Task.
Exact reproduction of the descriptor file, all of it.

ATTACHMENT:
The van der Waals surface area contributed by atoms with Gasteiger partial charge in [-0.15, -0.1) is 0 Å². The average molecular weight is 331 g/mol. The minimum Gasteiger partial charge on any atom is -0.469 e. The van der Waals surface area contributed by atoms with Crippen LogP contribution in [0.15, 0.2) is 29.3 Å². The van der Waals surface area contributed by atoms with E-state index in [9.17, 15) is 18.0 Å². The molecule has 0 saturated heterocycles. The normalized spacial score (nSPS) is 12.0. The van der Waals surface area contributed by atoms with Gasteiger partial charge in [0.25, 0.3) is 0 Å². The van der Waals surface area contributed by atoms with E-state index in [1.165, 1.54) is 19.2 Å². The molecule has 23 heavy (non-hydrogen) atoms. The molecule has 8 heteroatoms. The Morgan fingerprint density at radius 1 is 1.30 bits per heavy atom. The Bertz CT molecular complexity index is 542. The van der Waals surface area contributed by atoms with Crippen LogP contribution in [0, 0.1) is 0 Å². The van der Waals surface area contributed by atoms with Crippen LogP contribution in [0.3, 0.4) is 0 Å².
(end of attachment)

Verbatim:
The van der Waals surface area contributed by atoms with Gasteiger partial charge in [-0.15, -0.1) is 0 Å². The average molecular weight is 331 g/mol. The minimum Gasteiger partial charge on any atom is -0.469 e. The van der Waals surface area contributed by atoms with Crippen LogP contribution in [0.15, 0.2) is 29.3 Å². The van der Waals surface area contributed by atoms with E-state index in [9.17, 15) is 18.0 Å². The molecule has 0 saturated heterocycles. The normalized spacial score (nSPS) is 12.0. The van der Waals surface area contributed by atoms with Gasteiger partial charge in [0.25, 0.3) is 0 Å². The van der Waals surface area contributed by atoms with E-state index in [1.165, 1.54) is 19.2 Å². The molecule has 23 heavy (non-hydrogen) atoms. The molecule has 8 heteroatoms. The Morgan fingerprint density at radius 1 is 1.30 bits per heavy atom. The Bertz CT molecular complexity index is 542. The van der Waals surface area contributed by atoms with Crippen LogP contribution in [0, 0.1) is 0 Å². The van der Waals surface area contributed by atoms with Crippen LogP contribution in [0.3, 0.4) is 0 Å².